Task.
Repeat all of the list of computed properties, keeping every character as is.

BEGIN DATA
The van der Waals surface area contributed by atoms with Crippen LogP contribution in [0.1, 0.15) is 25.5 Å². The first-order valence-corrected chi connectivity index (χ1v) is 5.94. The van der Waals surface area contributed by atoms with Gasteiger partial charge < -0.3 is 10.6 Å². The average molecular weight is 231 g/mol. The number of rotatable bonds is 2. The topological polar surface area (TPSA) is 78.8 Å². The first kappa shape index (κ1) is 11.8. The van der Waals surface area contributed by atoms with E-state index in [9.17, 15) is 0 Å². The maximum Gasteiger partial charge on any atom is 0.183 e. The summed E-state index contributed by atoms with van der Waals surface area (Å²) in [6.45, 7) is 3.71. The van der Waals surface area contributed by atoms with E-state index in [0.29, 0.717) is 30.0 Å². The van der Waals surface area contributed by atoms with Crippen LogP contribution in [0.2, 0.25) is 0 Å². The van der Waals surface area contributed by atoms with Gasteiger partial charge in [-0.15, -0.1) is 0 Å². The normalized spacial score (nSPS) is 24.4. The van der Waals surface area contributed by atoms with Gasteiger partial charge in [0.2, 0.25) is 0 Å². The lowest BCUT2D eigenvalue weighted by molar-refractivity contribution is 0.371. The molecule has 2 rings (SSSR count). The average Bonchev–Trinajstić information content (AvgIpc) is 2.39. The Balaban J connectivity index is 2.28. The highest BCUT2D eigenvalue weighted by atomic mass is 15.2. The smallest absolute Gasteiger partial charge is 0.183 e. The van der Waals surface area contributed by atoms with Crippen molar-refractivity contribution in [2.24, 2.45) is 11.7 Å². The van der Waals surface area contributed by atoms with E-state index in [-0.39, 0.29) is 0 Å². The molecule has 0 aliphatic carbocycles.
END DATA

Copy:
The van der Waals surface area contributed by atoms with Crippen LogP contribution in [0.1, 0.15) is 25.5 Å². The first-order valence-corrected chi connectivity index (χ1v) is 5.94. The van der Waals surface area contributed by atoms with Gasteiger partial charge < -0.3 is 10.6 Å². The average molecular weight is 231 g/mol. The number of rotatable bonds is 2. The topological polar surface area (TPSA) is 78.8 Å². The first kappa shape index (κ1) is 11.8. The van der Waals surface area contributed by atoms with E-state index in [9.17, 15) is 0 Å². The maximum Gasteiger partial charge on any atom is 0.183 e. The summed E-state index contributed by atoms with van der Waals surface area (Å²) in [6.45, 7) is 3.71. The van der Waals surface area contributed by atoms with E-state index in [0.29, 0.717) is 30.0 Å². The van der Waals surface area contributed by atoms with Crippen LogP contribution in [0.2, 0.25) is 0 Å². The van der Waals surface area contributed by atoms with Gasteiger partial charge in [-0.15, -0.1) is 0 Å². The normalized spacial score (nSPS) is 24.4. The van der Waals surface area contributed by atoms with Gasteiger partial charge in [0.2, 0.25) is 0 Å². The lowest BCUT2D eigenvalue weighted by molar-refractivity contribution is 0.371. The molecule has 2 rings (SSSR count). The average Bonchev–Trinajstić information content (AvgIpc) is 2.39. The Balaban J connectivity index is 2.28. The highest BCUT2D eigenvalue weighted by atomic mass is 15.2. The smallest absolute Gasteiger partial charge is 0.183 e. The van der Waals surface area contributed by atoms with Crippen molar-refractivity contribution in [2.24, 2.45) is 11.7 Å². The van der Waals surface area contributed by atoms with E-state index in [-0.39, 0.29) is 0 Å². The molecule has 0 aliphatic carbocycles.